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Prospects and Advantages of Experimental Research on Photocatalytic CO₂ Reduction

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With the rapid growth of population and industrialization, global energy demand has sharply increased. It is estimated that by 2021, the total global energy consumption is about 600 EJ (1018 J), with over 80% of energy supply coming from fossil fuels[1]. However, the use of fossil fuels leads to significant CO₂ emissions.

Recent statistical data shows that the atmospheric CO₂ concentration has risen from 280 ppm before the industrial revolution to 416 ppm in 2020 (Figure 1)[2]. Excessive CO₂ emissions result in a range of issues, including global warming, glacier melting, and loss of biodiversity[3, 4]. Therefore, the conversion and utilization of CO₂ have become urgent.

Global CO2 Emissions from 1958 to Present.jpg

Figure 1. Global CO₂ Emissions from 1958 to Present[2].

Various technologies have been developed to convert CO₂ into hydrocarbons or high-value chemicals, including thermal catalysis[5,6], biocatalysis[7], photoelectrocatalysis[8, 9], electrocatalysis[10, 11], and photocatalytic reduction[12-14].

Among these methods, photocatalytic CO₂ reduction mimics natural photosynthesis, utilizing solar energy and photocatalysts to catalytically convert CO₂ and H₂O (also known as artificial photosynthesis), enabling the production of solar fuels and high-value chemicals such as methanol, ethanol, and hydrocarbons[15, 16], as shown in Figure 2. Therefore, photocatalytic CO₂ reduction is considered one of the most promising solutions for addressing global energy and environmental issues.

In recent years, research related to photocatalytic CO₂ reduction has been increasing. Compared to traditional thermal catalysis, photocatalytic CO₂ reduction offers four major advantages[17]:

① The external energy supply for photocatalytic CO₂ reduction is only solar energy, which is abundant and renewable;

② The reactants for photocatalytic CO₂ reduction are H₂O and CO₂, which are readily available;

③ The reaction conditions for photocatalytic CO₂ reduction are mild, typically at room temperature and atmospheric pressure;

④ Photocatalytic CO₂ reduction does not result in secondary pollution.

Photocatalytic CO2 Reduction.jpg

Figure 2. A Natural Photosynthesis, B Artificial Photosynthesis (Photocatalytic CO₂ Reduction Reaction)[16].

Photocatalytic CO₂ reduction is a complex multi-step process. In general, the photocatalytic CO₂ reduction process mainly involves the following three steps[18]:

① The semiconductor photocatalyst is excited by light with energy greater than its bandgap width (Eg);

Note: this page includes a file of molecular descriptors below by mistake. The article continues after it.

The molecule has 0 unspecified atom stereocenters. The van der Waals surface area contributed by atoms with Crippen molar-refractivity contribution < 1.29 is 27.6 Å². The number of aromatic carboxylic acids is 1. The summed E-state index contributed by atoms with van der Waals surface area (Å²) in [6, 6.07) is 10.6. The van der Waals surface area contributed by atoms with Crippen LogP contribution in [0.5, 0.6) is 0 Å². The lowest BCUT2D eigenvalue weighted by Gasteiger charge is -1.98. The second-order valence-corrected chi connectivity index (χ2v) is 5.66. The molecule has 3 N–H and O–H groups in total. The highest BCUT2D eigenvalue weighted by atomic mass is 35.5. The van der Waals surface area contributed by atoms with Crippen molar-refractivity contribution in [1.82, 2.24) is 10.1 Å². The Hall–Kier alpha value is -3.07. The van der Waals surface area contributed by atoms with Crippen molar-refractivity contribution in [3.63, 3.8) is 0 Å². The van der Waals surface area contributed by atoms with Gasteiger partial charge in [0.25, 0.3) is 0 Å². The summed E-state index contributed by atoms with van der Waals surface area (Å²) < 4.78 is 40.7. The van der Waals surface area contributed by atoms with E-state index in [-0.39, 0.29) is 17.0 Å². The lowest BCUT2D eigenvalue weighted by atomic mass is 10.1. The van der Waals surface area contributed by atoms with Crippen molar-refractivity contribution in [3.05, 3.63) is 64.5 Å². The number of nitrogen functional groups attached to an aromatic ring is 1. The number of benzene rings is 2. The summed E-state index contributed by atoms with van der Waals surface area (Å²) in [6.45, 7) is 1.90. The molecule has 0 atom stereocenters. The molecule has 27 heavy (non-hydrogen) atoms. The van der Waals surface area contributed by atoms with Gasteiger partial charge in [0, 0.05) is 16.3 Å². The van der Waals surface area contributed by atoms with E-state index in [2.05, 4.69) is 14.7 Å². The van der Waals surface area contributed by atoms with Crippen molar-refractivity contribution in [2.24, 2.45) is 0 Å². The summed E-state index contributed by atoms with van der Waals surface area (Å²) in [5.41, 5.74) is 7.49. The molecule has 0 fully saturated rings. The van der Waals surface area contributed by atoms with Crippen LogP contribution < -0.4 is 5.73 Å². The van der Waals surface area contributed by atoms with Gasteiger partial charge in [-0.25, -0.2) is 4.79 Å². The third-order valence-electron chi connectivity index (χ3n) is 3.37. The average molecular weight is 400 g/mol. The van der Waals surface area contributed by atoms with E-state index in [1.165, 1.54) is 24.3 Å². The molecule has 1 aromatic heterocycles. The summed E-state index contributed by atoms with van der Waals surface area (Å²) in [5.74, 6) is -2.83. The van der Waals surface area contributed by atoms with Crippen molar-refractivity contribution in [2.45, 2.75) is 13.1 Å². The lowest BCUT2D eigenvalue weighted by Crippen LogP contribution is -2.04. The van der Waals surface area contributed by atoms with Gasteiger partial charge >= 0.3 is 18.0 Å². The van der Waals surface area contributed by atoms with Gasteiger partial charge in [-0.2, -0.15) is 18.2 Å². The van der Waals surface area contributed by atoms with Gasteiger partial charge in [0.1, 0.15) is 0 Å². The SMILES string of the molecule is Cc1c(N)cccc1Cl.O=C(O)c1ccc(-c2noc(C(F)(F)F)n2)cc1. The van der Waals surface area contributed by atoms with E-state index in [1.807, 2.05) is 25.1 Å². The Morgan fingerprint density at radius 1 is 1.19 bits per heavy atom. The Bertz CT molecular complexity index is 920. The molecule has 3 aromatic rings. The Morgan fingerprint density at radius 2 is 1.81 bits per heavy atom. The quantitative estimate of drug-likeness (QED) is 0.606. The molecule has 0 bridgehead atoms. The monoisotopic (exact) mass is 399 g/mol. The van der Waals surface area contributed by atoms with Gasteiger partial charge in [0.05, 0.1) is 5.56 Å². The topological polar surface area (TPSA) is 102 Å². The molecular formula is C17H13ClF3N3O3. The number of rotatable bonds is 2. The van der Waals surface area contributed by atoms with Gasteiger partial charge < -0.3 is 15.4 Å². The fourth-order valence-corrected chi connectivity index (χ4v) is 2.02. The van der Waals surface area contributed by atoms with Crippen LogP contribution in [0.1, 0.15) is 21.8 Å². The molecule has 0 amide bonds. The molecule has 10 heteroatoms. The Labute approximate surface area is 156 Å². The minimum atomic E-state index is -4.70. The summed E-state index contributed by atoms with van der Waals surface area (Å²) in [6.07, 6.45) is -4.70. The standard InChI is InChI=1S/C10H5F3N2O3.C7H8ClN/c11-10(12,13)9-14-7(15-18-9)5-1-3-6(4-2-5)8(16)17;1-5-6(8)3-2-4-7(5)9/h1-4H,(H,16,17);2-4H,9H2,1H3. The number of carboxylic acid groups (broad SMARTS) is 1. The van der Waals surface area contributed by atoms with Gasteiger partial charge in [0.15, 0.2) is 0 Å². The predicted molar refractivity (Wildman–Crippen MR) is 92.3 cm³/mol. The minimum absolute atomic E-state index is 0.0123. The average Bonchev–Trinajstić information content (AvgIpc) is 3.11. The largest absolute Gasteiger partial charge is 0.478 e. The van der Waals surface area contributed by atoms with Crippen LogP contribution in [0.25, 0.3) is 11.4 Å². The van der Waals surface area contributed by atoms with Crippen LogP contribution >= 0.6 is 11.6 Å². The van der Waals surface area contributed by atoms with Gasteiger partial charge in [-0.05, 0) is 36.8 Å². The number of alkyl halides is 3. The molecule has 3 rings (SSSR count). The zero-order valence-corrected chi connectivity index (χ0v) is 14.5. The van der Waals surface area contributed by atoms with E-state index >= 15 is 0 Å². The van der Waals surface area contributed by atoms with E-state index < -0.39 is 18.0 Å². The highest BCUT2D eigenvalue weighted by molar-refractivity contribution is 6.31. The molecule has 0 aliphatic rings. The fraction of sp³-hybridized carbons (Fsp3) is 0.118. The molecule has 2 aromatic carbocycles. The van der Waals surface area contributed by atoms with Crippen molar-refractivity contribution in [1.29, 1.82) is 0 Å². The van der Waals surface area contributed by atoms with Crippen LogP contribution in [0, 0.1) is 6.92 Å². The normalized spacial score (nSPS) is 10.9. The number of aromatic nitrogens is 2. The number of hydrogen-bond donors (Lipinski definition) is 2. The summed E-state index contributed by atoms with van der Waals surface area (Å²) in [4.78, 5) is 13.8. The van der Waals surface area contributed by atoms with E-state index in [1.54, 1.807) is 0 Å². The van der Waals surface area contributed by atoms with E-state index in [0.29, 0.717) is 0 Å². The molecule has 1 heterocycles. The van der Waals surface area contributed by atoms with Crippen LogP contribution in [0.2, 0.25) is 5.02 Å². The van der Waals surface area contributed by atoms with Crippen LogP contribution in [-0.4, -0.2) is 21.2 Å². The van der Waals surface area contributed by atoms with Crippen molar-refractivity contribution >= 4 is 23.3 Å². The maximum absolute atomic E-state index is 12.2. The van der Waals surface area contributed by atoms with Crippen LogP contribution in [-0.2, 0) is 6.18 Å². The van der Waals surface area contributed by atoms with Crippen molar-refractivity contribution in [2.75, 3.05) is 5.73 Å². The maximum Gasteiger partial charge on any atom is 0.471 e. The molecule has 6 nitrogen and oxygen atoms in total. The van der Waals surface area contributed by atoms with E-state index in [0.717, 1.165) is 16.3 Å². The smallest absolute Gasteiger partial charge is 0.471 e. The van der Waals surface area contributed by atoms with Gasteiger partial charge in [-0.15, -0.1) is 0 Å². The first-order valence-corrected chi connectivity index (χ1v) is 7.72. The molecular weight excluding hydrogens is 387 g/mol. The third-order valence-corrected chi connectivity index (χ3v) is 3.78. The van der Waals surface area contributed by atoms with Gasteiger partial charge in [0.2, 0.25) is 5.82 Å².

② Photogenerated electrons and photogenerated holes are separated;

③ Photogenerated electrons migrate to the surface of the photocatalyst and react with CO₂ and H⁺ to form reduction products, while photogenerated holes react with H₂O to produce O₂.

The entire photocatalytic CO₂ reduction process can occur in the gas phase or in a liquid system[16].

Photocatalytic CO2 Reduction Diagram.jpg

Figure 3. Photocatalytic CO₂ Reduction Diagram[17].

Currently, the products of photocatalytic CO₂ reduction mainly include C₁ products (CO, CH₄, CH₃OH, HCOOH) and C₂ products (C₂H₄, C₂H₆, C₃H₆, C₂H₅OH, etc.).

In the field of chemistry, the products of photocatalytic CO₂ reduction serve different purposes[1, 19]:

① CO can be used as feedstock for the Fischer-Tropsch synthesis to produce high-carbon chemicals;

② CH₄ is a major component of natural gas and can also be used in the reforming of CO₂;

③ Liquid products CH₃OH and HCOOH are mainly used in fuel cells, with CH₃OH also serving as a gasoline additive;

④ Ethylene is primarily used in the production of polyethylene and ethylene glycol, while ethane is used to prepare ethylene. Ethanol finds applications in chemical solvents, medicine, and fuel;

⑤ Ethylene glycol is used in the production of polyethylene terephthalate (the raw material for polyester).

The C=O bond in CO₂ has a high energy of up to 750 kJ·mol-1, and its linear symmetric molecular structure makes it challenging to activate[16, 20]. Therefore, thermodynamically, the activation of CO₂ requires high-energy input. Due to issues related to conversion efficiency and selectivity, current research on photocatalytic CO₂ reduction is still in the laboratory stage.

 ⑥ Developing a simplified synthesis process for photocatalytic CO2 reduction catalysts;

⑦ Lack of extensive research on the mechanism of photocatalytic CO2 reduction, making it difficult to control the selectivity of reduction products. 

To address the above issues, on the one hand, it is possible to enhance the conversion efficiency of photocatalytic CO2 reduction reactions and improve the selectivity of target products by designing and synthesizing efficient catalysts. On the other hand, Perfectlight Technology hopes to engage in discussions and collaborate with experts and researchers to develop well-designed reactors and actively promote research related to photocatalytic CO2 reduction by optimizing the photocatalytic CO2 reduction process.


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The above section has been translated and summarized by the author based on reference materials. The author's proficiency is limited, so any errors are welcome to be pointed out by everyone!